The dashboard is modern looking and very easy to read.
Like the other bikes the Ninja employs multiple power modes to curtail the powerband based on road conditions or rider preference.
(Top) The dashboard is modern looking and very easy to read. (Bottom) Like the other bikes the Ninja employs multiple power modes to curtail the powerband based on road conditions or rider preference.

All that power paired with its relatively porky curb mass takes its toll at the fuel pump with the Ninja recording the worst fuel mileage figure of 32.1 miles per gallon. Fortunately it has the largest fuel tank capacity which helps net it a range of right around 186 miles between fill ups.
 
On the street the Ninja delivers a superb ride quality. It floats across road imperfections and the engine delivers minimal vibration through the footpegs and handlebar. Its large windscreen and oversized front fairing do a marvelous job of shielding the rider from wind which make long rides far more bearable than the BMW. The seat proves to be every bit as comfortable as the Hayabusa’s, too. Instrumentation is superior to both bikes with the Ninja offering a large high-resolution digital display with a variety of different functions. Don’t let the Ninja’s impeccable street manners fool you though because in the corners this bike has some serious potential.
 
Dip the Ninja into a turn and you’ll be surprised just how agile and responsive it feels. Ground clearance is good too. The Metzeler rubber that the Ninja rolls on helps the chassis deliver substantially more road feel than the ‘Busa. This makes it easier to hop on and go fast on the Ninja even with minimal seat time. Like the Suzuki, at an elevated pace, the Ninja’s rear suspension has a propensity to wallow. Slowing down the compression and rebound settings did help alleviate the condition but it never completely goes away. Even still, it’s incredible how much performance and road handling a bike of its size can serve up. As we mentioned before, the Kawi’s traction control system offers seamless engagement and allows more ‘wiggle’ room than the BMW (when compared in each bike’s lowest setting). Worry not, though as if you desire a higher-level of electronic intervention simply engage a lower traction control setting.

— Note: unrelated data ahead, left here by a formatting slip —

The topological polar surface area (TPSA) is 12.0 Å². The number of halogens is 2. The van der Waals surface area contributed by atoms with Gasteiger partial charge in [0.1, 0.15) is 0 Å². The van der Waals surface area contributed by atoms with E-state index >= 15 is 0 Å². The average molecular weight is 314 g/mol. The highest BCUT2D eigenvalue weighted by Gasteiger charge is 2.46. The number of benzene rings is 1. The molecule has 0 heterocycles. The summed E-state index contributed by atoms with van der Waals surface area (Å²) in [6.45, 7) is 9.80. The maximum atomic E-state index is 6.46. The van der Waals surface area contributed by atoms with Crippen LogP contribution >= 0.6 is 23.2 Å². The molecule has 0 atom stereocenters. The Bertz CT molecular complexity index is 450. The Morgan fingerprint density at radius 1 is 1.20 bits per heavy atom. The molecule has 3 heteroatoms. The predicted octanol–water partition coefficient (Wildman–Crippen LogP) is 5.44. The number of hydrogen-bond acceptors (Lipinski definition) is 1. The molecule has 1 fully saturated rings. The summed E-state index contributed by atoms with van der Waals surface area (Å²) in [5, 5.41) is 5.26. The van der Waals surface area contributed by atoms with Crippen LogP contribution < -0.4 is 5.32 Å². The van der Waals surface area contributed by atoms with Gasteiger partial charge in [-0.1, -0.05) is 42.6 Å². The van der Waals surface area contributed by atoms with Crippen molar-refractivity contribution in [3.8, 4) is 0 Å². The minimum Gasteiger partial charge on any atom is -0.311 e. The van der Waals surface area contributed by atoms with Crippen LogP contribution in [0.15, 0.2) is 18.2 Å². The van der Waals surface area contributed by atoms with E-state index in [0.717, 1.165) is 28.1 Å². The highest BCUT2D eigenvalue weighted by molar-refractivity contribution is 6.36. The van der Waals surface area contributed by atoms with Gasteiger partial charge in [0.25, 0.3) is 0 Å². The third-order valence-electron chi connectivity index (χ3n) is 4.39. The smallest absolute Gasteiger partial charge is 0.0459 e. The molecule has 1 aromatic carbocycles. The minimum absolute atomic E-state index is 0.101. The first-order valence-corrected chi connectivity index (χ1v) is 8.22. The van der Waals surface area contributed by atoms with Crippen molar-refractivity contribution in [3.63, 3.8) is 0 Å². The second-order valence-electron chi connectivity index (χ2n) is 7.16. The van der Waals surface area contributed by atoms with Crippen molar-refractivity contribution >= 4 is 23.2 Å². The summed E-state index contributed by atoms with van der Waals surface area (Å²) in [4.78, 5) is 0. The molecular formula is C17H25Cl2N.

With 186 horses available at the back tire the Ninja is anything but short on power.
With 186 horses available at the back tire the Ninja is anything but short on power.

The Ninja’s brakes feel like a cross between the Beemer and Suzuki. Like the BMW they offer a good amount of initial brake bite as well as feel. Power is good too and the brakes are generally very easy to modulate though they aren’t quite as sharp as the BMW’s. On the track we were surprised to discover that the Kawasaki’s front brakes do have a tendency to fade during prolonged use. During the braking test the Ninja was able to stop from 60 mph in a distance of 107.3 feet. That’s 10.3 feet better than the Suzuki but still 9.6 feet farther than the BMW. Although not bad by any means better braking consistency during track abuse would make for a nearly perfect package.
 
Perhaps the most impressive feature of the Kawasaki is not how fast it is nor it’s high-level of comfort, but how crazy easy it is to command. Though it was designed for those seeking the utmost in thrills and straight-line performance we can’t help but think of the words ‘effortless’ and ‘friendly’ when describing what it’s like to ride it. Get out of the way Suzuki and BMW: from the street to the racetrack and everywhere in between the Ninja is the definitive Hypersport bike of ’12 and the clear winner in this year’s shootout.

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Adam Waheed

Road Test Editor | Articles | Adam's insatiable thirst for life is only surpassed by his monthly fuel bill. Whether rocketing on land, flying through the air, or jumping the seas, our Road Test Editor does it all and has the scars to prove it.